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Harper Marilyn H. MD; Winter, Peter M. MD; Johnson, Brynte H. AB; Koblin, Donald D. PhD; Eger, Edmond I. MD
Anesthesia & Analgesia: January 1980
SCIENTIFIC ARTICLE: PDF Only
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Mice may be induced to convulse after (but not prior to) breathing nitrous oxide. We found that the incidence of this withdrawal phenomenon is related to the partial pressure of nitrous oxide. A minimum (threshold) value of about 0.5 atm is necessary and the majority of mice convulse following exposure to 0.9 atm or greater. Exposures of longer than 15 to 30 minutes do not significantly increase the incidence of convulsions at any given partial pressure. The mice remain susceptible to the induction of convulsions for only a brief period after removal from nitrous oxide. Although the duration of susceptibility is slightly increased after exposure to higher partial pressures, susceptibility in almost all cases is lost by 90 minutes. In mice, exposure to nitrous oxide is associated with evidence of physical dependence as evidenced by withdrawal symptoms, symptoms that may be related to the appearance of excitement which sometimes follows nitrous oxide anesthesia.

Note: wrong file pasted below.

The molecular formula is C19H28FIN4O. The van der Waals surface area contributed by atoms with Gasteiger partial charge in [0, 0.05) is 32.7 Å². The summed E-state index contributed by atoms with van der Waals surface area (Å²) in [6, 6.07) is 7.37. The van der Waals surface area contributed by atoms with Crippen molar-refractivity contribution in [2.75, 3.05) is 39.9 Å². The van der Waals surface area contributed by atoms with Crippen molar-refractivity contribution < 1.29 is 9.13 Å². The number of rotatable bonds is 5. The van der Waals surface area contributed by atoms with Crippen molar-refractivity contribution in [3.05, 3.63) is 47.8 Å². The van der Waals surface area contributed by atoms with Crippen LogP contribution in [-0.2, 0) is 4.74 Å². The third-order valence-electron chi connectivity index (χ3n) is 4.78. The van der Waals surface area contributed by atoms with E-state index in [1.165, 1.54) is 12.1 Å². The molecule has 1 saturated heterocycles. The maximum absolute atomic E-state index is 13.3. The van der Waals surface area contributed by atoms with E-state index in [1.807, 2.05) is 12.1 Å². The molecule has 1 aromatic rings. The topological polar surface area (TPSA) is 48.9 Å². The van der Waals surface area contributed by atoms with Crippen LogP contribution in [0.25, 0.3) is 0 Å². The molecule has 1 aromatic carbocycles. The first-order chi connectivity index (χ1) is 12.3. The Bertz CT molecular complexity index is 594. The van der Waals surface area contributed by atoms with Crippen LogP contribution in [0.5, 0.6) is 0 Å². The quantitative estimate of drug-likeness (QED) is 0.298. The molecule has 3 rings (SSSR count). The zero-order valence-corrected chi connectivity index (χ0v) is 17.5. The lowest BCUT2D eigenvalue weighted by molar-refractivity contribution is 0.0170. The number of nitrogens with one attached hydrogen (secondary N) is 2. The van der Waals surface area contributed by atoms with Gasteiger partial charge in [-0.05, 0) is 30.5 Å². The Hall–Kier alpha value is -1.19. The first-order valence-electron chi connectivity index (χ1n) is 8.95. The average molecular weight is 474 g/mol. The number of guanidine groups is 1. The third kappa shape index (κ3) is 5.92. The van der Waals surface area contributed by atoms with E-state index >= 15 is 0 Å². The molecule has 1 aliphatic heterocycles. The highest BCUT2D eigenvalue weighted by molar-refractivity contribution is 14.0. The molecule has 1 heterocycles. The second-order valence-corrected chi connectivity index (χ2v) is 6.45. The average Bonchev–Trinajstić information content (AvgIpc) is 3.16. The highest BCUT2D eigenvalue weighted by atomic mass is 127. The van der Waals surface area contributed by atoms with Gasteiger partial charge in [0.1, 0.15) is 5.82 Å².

Supported in part by United States Public Health Service grant 15571.

© 1980 International Anesthesia Research Society